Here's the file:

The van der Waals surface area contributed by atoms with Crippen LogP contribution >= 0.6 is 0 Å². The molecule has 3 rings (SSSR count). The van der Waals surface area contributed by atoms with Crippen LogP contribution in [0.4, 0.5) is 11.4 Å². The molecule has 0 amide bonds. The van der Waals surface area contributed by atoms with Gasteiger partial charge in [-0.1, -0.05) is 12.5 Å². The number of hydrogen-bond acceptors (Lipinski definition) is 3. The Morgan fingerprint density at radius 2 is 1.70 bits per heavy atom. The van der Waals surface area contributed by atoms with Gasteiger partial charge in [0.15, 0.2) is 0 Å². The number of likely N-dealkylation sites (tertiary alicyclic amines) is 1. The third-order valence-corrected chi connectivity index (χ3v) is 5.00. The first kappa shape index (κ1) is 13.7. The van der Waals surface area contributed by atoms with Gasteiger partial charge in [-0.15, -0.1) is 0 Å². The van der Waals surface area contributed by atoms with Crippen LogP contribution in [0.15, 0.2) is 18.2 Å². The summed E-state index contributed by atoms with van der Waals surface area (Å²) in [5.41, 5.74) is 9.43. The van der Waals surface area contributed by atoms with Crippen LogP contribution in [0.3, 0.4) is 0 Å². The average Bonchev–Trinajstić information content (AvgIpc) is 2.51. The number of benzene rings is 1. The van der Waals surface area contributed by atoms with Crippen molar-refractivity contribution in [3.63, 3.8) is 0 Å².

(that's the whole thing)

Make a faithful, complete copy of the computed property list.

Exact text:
The van der Waals surface area contributed by atoms with Crippen LogP contribution >= 0.6 is 0 Å². The molecule has 3 rings (SSSR count). The van der Waals surface area contributed by atoms with Crippen LogP contribution in [0.4, 0.5) is 11.4 Å². The molecule has 0 amide bonds. The van der Waals surface area contributed by atoms with Gasteiger partial charge in [-0.1, -0.05) is 12.5 Å². The number of hydrogen-bond acceptors (Lipinski definition) is 3. The Morgan fingerprint density at radius 2 is 1.70 bits per heavy atom. The van der Waals surface area contributed by atoms with Gasteiger partial charge in [0.15, 0.2) is 0 Å². The number of likely N-dealkylation sites (tertiary alicyclic amines) is 1. The third-order valence-corrected chi connectivity index (χ3v) is 5.00. The first kappa shape index (κ1) is 13.7. The van der Waals surface area contributed by atoms with Gasteiger partial charge in [-0.15, -0.1) is 0 Å². The van der Waals surface area contributed by atoms with Crippen LogP contribution in [0.15, 0.2) is 18.2 Å². The summed E-state index contributed by atoms with van der Waals surface area (Å²) in [5.41, 5.74) is 9.43. The van der Waals surface area contributed by atoms with Crippen LogP contribution in [0.3, 0.4) is 0 Å². The average Bonchev–Trinajstić information content (AvgIpc) is 2.51. The number of benzene rings is 1. The van der Waals surface area contributed by atoms with Crippen molar-refractivity contribution in [3.63, 3.8) is 0 Å².